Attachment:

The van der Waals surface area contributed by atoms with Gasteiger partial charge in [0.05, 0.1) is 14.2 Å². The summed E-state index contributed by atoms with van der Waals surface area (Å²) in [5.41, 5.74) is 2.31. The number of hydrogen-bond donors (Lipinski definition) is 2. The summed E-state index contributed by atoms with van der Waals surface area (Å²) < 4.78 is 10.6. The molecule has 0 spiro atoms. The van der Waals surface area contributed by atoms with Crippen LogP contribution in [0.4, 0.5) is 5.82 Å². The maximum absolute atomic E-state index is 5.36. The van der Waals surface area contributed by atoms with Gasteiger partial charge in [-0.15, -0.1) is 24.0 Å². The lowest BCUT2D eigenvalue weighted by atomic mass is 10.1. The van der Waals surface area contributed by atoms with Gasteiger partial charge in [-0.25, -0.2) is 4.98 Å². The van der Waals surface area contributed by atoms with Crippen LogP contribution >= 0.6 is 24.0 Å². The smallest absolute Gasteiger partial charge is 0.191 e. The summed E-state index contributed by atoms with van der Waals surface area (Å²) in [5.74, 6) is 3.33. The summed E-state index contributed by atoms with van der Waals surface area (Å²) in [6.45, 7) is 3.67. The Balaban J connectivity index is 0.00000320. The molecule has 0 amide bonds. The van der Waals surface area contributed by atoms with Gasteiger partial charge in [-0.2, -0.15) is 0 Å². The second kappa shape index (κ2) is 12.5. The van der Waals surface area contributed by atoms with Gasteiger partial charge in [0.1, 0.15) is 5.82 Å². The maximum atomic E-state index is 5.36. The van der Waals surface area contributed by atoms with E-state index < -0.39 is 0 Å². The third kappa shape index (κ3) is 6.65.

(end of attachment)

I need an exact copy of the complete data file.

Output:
The van der Waals surface area contributed by atoms with Gasteiger partial charge in [0.05, 0.1) is 14.2 Å². The summed E-state index contributed by atoms with van der Waals surface area (Å²) in [5.41, 5.74) is 2.31. The number of hydrogen-bond donors (Lipinski definition) is 2. The summed E-state index contributed by atoms with van der Waals surface area (Å²) < 4.78 is 10.6. The molecule has 0 spiro atoms. The van der Waals surface area contributed by atoms with Crippen LogP contribution in [0.4, 0.5) is 5.82 Å². The maximum absolute atomic E-state index is 5.36. The van der Waals surface area contributed by atoms with Gasteiger partial charge in [-0.15, -0.1) is 24.0 Å². The lowest BCUT2D eigenvalue weighted by atomic mass is 10.1. The van der Waals surface area contributed by atoms with Gasteiger partial charge in [-0.25, -0.2) is 4.98 Å². The van der Waals surface area contributed by atoms with Crippen LogP contribution >= 0.6 is 24.0 Å². The smallest absolute Gasteiger partial charge is 0.191 e. The summed E-state index contributed by atoms with van der Waals surface area (Å²) in [5.74, 6) is 3.33. The summed E-state index contributed by atoms with van der Waals surface area (Å²) in [6.45, 7) is 3.67. The Balaban J connectivity index is 0.00000320. The molecule has 0 amide bonds. The van der Waals surface area contributed by atoms with Gasteiger partial charge in [-0.2, -0.15) is 0 Å². The second kappa shape index (κ2) is 12.5. The van der Waals surface area contributed by atoms with Gasteiger partial charge in [0.1, 0.15) is 5.82 Å². The maximum atomic E-state index is 5.36. The van der Waals surface area contributed by atoms with E-state index < -0.39 is 0 Å². The third kappa shape index (κ3) is 6.65.